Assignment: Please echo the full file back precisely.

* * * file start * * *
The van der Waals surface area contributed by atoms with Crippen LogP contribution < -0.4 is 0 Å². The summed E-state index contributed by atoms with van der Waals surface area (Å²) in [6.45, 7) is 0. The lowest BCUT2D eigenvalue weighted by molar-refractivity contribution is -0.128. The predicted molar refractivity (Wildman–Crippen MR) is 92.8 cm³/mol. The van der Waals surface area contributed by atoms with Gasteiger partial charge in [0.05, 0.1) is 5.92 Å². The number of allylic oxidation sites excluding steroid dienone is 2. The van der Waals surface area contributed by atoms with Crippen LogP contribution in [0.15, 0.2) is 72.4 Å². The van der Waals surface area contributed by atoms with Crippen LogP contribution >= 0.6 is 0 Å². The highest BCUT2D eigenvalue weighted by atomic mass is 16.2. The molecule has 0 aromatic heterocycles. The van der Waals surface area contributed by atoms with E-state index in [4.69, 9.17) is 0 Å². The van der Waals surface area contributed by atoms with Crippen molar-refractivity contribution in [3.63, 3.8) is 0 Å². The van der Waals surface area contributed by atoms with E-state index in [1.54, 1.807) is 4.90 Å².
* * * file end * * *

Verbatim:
The van der Waals surface area contributed by atoms with Crippen LogP contribution < -0.4 is 0 Å². The summed E-state index contributed by atoms with van der Waals surface area (Å²) in [6.45, 7) is 0. The lowest BCUT2D eigenvalue weighted by molar-refractivity contribution is -0.128. The predicted molar refractivity (Wildman–Crippen MR) is 92.8 cm³/mol. The van der Waals surface area contributed by atoms with Gasteiger partial charge in [0.05, 0.1) is 5.92 Å². The number of allylic oxidation sites excluding steroid dienone is 2. The van der Waals surface area contributed by atoms with Crippen LogP contribution in [0.15, 0.2) is 72.4 Å². The van der Waals surface area contributed by atoms with Crippen LogP contribution >= 0.6 is 0 Å². The highest BCUT2D eigenvalue weighted by atomic mass is 16.2. The molecule has 0 aromatic heterocycles. The van der Waals surface area contributed by atoms with E-state index in [4.69, 9.17) is 0 Å². The van der Waals surface area contributed by atoms with Crippen molar-refractivity contribution in [3.63, 3.8) is 0 Å². The van der Waals surface area contributed by atoms with E-state index in [1.54, 1.807) is 4.90 Å².